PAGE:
John Jota Leaños, Imperial Silence. Photo: Gordon Huang

John Jota Leaños, Imperial Silence. Photo: Gordon Huang

Hispanic Heritage Month: Chicago Museum’s Mexican-inspired opera

Death has a bad reputation in most places but is often celebrated in Mexican culture. A new daring multimedia work entitled Imperial Silence: Una Ópera Muerta features “dark, humored animation” with Mexican neo-folkloric dance, Mariachi, hip-hop, bossa nova, and blues featuring the Tuscon-based Mariachi ensemble Los Cuatro Vientos.

The work has caught the eye of the Museum of Contemporary Art Chicago, which has decided to open its 16th MCA Stage season with  Imperial Silence. Created by San Francisco-based  director John Jota Leaños along with Chicago-based choreographer Joel Valentín-Martínez and New Mexico-based DJ/composer Cristóbal Martinez,  Imperial Silence will kick-off Hispanic heritage month for the museum.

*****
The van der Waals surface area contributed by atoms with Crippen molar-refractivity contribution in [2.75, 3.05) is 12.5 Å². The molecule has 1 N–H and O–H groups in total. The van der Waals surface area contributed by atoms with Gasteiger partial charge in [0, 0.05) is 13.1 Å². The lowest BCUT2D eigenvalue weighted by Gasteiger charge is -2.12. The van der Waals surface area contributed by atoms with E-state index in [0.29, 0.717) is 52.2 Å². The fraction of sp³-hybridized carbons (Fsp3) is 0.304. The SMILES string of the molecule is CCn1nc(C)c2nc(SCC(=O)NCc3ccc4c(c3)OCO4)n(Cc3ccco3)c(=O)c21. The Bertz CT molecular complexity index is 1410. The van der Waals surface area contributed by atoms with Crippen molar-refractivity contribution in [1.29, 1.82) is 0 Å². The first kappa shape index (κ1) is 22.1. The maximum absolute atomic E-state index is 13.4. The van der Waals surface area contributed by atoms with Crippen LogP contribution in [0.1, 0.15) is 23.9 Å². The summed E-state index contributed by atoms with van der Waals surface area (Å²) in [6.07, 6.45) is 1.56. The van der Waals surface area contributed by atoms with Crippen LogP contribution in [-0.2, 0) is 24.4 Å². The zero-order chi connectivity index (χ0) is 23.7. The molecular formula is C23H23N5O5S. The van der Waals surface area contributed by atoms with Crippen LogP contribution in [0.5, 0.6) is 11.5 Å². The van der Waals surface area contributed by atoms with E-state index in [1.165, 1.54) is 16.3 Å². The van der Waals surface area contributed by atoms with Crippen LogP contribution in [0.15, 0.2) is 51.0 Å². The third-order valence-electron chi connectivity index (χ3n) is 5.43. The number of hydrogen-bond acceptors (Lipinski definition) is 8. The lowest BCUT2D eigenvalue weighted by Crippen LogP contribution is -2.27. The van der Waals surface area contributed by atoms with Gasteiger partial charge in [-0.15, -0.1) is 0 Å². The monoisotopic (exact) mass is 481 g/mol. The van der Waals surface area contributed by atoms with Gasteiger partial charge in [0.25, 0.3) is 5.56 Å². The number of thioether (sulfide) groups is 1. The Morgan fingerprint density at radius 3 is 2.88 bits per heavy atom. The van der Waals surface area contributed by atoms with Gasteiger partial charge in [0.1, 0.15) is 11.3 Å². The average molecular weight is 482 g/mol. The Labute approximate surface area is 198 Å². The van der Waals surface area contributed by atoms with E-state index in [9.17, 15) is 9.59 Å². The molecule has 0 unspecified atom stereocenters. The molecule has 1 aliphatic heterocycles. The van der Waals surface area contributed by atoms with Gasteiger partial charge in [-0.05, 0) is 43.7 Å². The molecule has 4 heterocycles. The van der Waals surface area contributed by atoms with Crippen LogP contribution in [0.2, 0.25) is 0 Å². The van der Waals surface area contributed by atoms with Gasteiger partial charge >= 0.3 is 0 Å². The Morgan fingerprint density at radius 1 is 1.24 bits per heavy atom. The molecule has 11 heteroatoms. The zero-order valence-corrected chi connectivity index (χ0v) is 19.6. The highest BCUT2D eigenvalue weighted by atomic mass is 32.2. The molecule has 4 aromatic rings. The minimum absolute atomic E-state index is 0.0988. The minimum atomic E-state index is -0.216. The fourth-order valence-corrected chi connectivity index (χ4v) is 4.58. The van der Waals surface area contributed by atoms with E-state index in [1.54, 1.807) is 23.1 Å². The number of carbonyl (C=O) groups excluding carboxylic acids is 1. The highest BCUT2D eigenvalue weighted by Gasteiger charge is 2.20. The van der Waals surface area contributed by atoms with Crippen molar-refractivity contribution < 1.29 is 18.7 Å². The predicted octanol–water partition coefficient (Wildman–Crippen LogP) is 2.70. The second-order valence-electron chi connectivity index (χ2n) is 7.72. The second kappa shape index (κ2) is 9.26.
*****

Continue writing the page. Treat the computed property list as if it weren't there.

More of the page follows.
Conceived as an opera and broken into four acts, Imperial Silence touches on themes of silence, death, and dissent, commonly seen as cultural taboos. In the fourth act titled DNN: Dead News Network, Leaños and co. include headline events such as Hurricane Katrina to depict what they call the “spin” in the world of corporate news media.

For his piece, which features live music and dance, the director called upon dozens of artists, writers, and community members for his re-imagining of historical and current events.

Imperial Silence: Una Ópera Muerta will take place Friday September 14 to Sunday September 16 in the Edlis Neeson Theater at Museum of Contemporary Art Chicago.

For more Hispanic Heritage kickoff events around the country, check out Remezcla’s handy list of events.

RELATED: Hispanic Heritage Month Fail – EPA celebrates Latinos with Che Guevara, plagiarism

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